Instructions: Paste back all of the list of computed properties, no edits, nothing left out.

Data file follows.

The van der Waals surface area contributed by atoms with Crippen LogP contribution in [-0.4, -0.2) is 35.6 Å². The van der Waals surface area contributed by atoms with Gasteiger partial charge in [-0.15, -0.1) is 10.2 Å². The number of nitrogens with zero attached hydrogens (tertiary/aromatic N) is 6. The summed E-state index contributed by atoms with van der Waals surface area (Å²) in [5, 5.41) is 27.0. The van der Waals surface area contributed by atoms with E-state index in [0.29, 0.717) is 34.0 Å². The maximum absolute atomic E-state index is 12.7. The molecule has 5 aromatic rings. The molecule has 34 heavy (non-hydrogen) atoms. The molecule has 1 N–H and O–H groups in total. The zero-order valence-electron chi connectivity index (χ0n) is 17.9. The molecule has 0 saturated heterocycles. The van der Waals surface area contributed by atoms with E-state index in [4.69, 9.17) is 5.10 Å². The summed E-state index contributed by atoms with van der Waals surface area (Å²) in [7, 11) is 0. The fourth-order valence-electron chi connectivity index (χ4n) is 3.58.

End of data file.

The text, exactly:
The van der Waals surface area contributed by atoms with Crippen LogP contribution in [-0.4, -0.2) is 35.6 Å². The van der Waals surface area contributed by atoms with Gasteiger partial charge in [-0.15, -0.1) is 10.2 Å². The number of nitrogens with zero attached hydrogens (tertiary/aromatic N) is 6. The summed E-state index contributed by atoms with van der Waals surface area (Å²) in [5, 5.41) is 27.0. The van der Waals surface area contributed by atoms with E-state index in [0.29, 0.717) is 34.0 Å². The maximum absolute atomic E-state index is 12.7. The molecule has 5 aromatic rings. The molecule has 34 heavy (non-hydrogen) atoms. The molecule has 1 N–H and O–H groups in total. The zero-order valence-electron chi connectivity index (χ0n) is 17.9. The molecule has 0 saturated heterocycles. The van der Waals surface area contributed by atoms with E-state index in [4.69, 9.17) is 5.10 Å². The summed E-state index contributed by atoms with van der Waals surface area (Å²) in [7, 11) is 0. The fourth-order valence-electron chi connectivity index (χ4n) is 3.58.